Mammaplasty reduction is a surgical procedure that reduces the volume and weight of a woman’s breasts. It is also effective for lifting breasts that have sagged due to age, childbirth, or any other natural cause.

Planning Your Breast Reduction Surgery

The Mamaplasty Consultation

The breast reduction consultation will determine if you are suitable candidate for the procedure. During the consultation, your full medical history, including childbirth and family planning, will be discussed. If you are a smoker, you will be asked to stop smoking 2 weeks before surgery. If you are significantly overweight then planned preoperative weight reduction will be encouraged but this alone does not necessarily rule you out for an operation. In some cases, the achievement of reduced breast size can become a stimulus for further planned weight loss. Depending on your age you may be required to have a mammogram prior to surgery. The current recommendation that all women above age of 40 should have mammogram prior to breast reduction surgery.

The Mamaplasty Surgery

The surgeon makes a circular incision around the areola. The surgeon then removes the excess glandular tissue, fat, and skin, and moves the nipple and areola into their new position.

In order to maintain blood-flow and preserve sensation in the nipple and areola, they remain attached to the breast by a thin stalk of tissue throughout this process.

This technique has been modified and refined throughout the years in order to improve safety as well as the aesthetic results.

The stitches are usually located around the areola, in a vertical line extending downward, and along the lower crease of the breast.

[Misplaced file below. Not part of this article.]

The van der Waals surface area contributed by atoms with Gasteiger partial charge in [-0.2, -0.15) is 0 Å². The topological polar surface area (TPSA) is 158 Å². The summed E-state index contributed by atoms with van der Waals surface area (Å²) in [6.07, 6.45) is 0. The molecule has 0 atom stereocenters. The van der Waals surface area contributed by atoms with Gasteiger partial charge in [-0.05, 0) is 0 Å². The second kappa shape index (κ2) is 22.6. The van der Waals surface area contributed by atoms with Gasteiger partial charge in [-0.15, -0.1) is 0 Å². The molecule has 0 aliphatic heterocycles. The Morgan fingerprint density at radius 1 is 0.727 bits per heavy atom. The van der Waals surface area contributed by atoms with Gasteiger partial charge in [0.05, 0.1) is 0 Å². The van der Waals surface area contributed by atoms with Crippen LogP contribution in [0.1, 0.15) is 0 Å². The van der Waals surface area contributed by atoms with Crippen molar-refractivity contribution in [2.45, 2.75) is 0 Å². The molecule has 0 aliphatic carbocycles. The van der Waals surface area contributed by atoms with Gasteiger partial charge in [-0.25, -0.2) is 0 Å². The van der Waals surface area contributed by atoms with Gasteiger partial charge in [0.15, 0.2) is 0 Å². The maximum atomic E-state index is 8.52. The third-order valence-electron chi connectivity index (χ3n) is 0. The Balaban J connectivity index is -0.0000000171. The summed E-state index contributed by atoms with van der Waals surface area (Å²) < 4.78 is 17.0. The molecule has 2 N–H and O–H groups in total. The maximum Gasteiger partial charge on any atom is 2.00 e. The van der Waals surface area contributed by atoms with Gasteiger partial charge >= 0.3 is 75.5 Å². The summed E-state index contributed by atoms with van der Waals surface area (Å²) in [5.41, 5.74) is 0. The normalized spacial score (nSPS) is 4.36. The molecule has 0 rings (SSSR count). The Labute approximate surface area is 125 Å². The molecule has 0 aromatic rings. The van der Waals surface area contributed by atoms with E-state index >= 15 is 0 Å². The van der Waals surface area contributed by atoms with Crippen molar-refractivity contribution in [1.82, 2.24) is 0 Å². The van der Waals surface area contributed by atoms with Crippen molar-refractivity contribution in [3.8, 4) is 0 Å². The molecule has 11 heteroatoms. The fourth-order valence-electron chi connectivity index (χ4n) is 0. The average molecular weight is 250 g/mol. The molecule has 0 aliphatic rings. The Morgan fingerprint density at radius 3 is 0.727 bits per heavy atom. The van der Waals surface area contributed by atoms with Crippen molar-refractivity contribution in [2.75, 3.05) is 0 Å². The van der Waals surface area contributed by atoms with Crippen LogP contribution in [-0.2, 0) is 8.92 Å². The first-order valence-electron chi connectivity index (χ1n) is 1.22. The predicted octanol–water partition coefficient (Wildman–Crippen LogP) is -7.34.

The procedure will usually take two to three hours, depending on the complexity of the case.

After Your Breast Reduction Surgery

A simple dressing will be applied to the chest area for a week after surgery.

This is necessary for effective healing.

Drainage tubes are applied if necessary to drain off excess fluids from the wounds and reduce the formation of bruises. If they are inserted, they will be removed after approximately 24 hours.

You will be going home either the same day or the day after your surgery.

An appointment will be arranged for you to come back and see your surgeon 7-10 days after your surgery, so he can remove your dressing and review the wound. Stitches usually dissolve and don’t require removal.

Getting Back to Work and Normal Activities

You will have to rest completely for the first 48 hours after surgery.

It is quite normal to experience a burning sensation during this time.

It may be possible to return to work after as little as four days but only if it does not require you to lift heavy objects.

Normal physical activity can be resumed after about a month.